Teaching events

I really think that Simon Says is a great way to introduce the concept of events to younger students. For older students, you could use a more complex game like Night At The Museum, or even the H.O.R.S.E. basketball game.

How would you explain the concept of events to your students?

I would explain that an event is an action that causes something to happen. I would give multiple examples and ask students to come up with their own.

When introducing the concept of “Events” to my first grade students, I relate it to something that happens automatically. It is a reaction that must happen right away. I like to brainstorm a list of things in our lives that happen automatically. Some ideas are: when the phone rings, someone must answer it. When the bell rings, we must stop our recess games. When the page is finished reading, the bell dings to turn the page. Some times we have interactive events such as teacher/student call backs - “One, two, three, eyes on me…” “One, two, eyes on you!” On the computer we see events when we click the mouse on a book to read or to open an app.

I like the idea of talking about their daily activities as events and the resulting action. The read aloud idea of When You Give a Mouse a Cookie will certainly resonate with the primary grades.

I would turn the script around a little bit on the kids. I would ask the kids to find things in their days that cause them to do something. For instance, their phone has sound notification for text messages, phone calls, and other app notifications. I would suggest that they are under the control of the world they wish to live in and all different types of things that happen on a daily basis are controlling their events to take place. The phone is one example. The clock and key times in the day like lunch time, pack-up and dismissal time, or when the teacher does something that caused the class to take action like pick up a ball or turn out the lights. The kids are actually the program that is following the events programmed throughout the day.

In the younger years I would definitely use the read aloud method. The remote method would be great for a PE lesson. We could also make a Maths game using an equal sign if doing factors we could place a number on the board and the children that know the answer raise their equal sign and give an answer.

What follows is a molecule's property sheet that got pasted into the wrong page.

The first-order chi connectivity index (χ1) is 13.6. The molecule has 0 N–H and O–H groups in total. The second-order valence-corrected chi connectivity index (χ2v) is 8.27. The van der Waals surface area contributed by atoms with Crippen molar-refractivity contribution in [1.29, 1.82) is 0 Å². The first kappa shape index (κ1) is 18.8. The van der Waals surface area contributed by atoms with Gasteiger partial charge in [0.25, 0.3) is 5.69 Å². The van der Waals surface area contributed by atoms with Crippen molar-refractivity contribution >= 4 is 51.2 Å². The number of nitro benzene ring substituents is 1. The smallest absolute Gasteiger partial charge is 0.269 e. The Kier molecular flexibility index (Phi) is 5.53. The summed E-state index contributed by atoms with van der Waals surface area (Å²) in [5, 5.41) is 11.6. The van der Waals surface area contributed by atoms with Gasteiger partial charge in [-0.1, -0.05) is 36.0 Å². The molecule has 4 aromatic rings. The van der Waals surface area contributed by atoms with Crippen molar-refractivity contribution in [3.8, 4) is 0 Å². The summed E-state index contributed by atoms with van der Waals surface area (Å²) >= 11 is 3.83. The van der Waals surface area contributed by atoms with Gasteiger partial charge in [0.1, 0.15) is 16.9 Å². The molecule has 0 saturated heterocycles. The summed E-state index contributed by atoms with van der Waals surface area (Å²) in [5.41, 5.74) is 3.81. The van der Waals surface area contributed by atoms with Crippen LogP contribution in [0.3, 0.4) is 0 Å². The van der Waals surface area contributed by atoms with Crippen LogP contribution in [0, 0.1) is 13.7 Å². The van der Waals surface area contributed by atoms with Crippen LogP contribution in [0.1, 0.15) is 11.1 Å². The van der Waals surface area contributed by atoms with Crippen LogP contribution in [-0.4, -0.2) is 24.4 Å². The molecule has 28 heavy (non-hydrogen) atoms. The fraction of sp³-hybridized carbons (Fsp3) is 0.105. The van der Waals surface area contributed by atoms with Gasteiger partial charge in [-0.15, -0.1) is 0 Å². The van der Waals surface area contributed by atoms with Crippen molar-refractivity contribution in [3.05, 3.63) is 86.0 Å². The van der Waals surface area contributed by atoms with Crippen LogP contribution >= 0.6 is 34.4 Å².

I often use 3 or 4 learners. One learner is the instigator, the others have an action (out finger on nose/cover eyes/sit down etc…) to do but only if the instigator points to them. If the instigator points to some one else, nothing will happen as that person does not have an action.

Think it would be fun to go through a series of sounds and ask kids what they would do when they hear that sound. Maybe a fire alarm, or the chimes for switching centers or the harmonics for getting the kids to stop, look and listen to the teacher.

I teach a multi-age classroom of 4/5/6 graders who all had some experience with code.org last year. This is our second year using code.org district wide, so students have not all done the same lessons even if they were with me last year. It is important for me to remind students to let those who have not learned the skills yet to get a chance to answer questions and figure things out on their own.

I like the idea of using games to introduce events. I will have all of my students play some of the same game so that we all have a common experience while also let the gamers’ share their expertise. I think having a common game experience will help students make a connection with the concept of events more concrete.